Fiscal interventions in the municipal bond market when the coronavirus pandemic hit in March 2020 had a significantly greater impact than monetary policy moves, a new academic paper finds.
The paper, from a group of Chicago Federal Reserve researchers, is a reminder of the shocks that rippled through financial markets as COVID-19 lockdowns began. Investors cashed out of muni-bond funds
so aggressively that muni securities were pricing at “fire-sale” levels, the researchers write, pushing prices so low that there was a 450 basis point difference between municipals and Treasuries. No new municipal bonds were issued for several weeks.
Earlier coverage: As the Fed steps into the municipal bond market, will it be enough?
The federal government responded quickly. On March 27, the $2.2 trillion Coronavirus Aid, Relief, and Economic Security (CARES) Act was passed, making over $200 billion available for states and localities, and pledging federal support for laid-off workers, which relieved state unemployment funds.
On April 9, the Federal Reserve established the Municipal Liquidity Facility (MLF), which would offer the equivalent of monetary-policy assistance for municipalities, for the first time ever.
Policymakers understood the need to move quickly and decisively, in order to keep the market problems from getting worse, the researchers write.
“During budget crises, the inability to issue and refinance debt at low yields could cause growing deficits to become unsustainable,” the report said. “This could result in widespread credit rating downgrades and defaults as well as cuts in spending and/or increases in taxes, as most states have to balance budgets. This would deprive taxpayers of valuable services and disposable income during times of economic distress, and eventually even impede the economic recovery.”
The researchers analyzed daily movements in state muni bond yields for correlations with indicators of economic and public health conditions, fiscal policy, the MLF, and state-level policies including emergency declarations, closures, gathering recommendations or restrictions, and stay-at-home orders.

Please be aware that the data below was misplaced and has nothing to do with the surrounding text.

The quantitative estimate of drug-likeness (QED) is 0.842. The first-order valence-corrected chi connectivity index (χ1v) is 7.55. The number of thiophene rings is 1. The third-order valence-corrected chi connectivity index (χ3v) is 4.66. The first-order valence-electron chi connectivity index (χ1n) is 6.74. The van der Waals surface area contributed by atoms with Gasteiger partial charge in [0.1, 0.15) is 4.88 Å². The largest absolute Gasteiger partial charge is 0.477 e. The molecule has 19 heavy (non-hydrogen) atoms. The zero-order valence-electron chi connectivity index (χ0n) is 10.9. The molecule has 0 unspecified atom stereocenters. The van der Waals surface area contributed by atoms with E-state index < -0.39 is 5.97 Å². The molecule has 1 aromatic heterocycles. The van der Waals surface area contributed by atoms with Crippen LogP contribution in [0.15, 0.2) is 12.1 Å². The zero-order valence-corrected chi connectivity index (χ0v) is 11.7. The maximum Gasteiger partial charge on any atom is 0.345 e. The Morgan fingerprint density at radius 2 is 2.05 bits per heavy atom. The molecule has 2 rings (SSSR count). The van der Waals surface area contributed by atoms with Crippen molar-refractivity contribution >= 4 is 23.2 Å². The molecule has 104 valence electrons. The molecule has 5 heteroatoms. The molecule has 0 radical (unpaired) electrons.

Then they project the counterfactual: what would have happened without the fiscal or monetary policy? The analysis covered about two months: March 2, 2020, through May 5.
“A key insight of this exercise is that fiscal policy contributed twice as much as monetary policy to the notable decline in shorter-term muni-Treasury spreads,” that is, how much higher an interest rate investors would demand to hold muni bonds. “At longer maturities, the contribution of fiscal policy becomes three times as large as that of monetary policy,” they write.
Earlier coverage: The Fed’s COVID-era municipal lending program worked for Illinois
Despite that and in spite of the fact that only two borrowers tapped the MLF, it’s important to note that it still played a critical role in calming markets, simply by introducing the Fed as a lender of last resort. That helped municipalities manage cash flow pressures.
Also, the researchers note, “the MLF provided a backstop, keeping liquidity in the market, and encouraged private investors to reengage in muni securities.”
Even though fiscal policy isn’t designed to address financial market conditions, “we find it had a larger and more persistent impact than the MLF on muni bond yields,” the researchers say. But they point out that all the benefits of fiscal policy come at much greater cost: $550 billion of government money went to states, while only $6.6 billion was borrowed via the MLF. That said, fiscal movements were also likely to have an impact on the broader economy as well, they point out.
“Overall, our results indicate that the MLF, amid a few important extensions to its eligibility criteria, has been a helpful addition to the Fed policy toolkit,” they conclude, with a suggestion that it might be made even more effective by loosening restrictions in the future.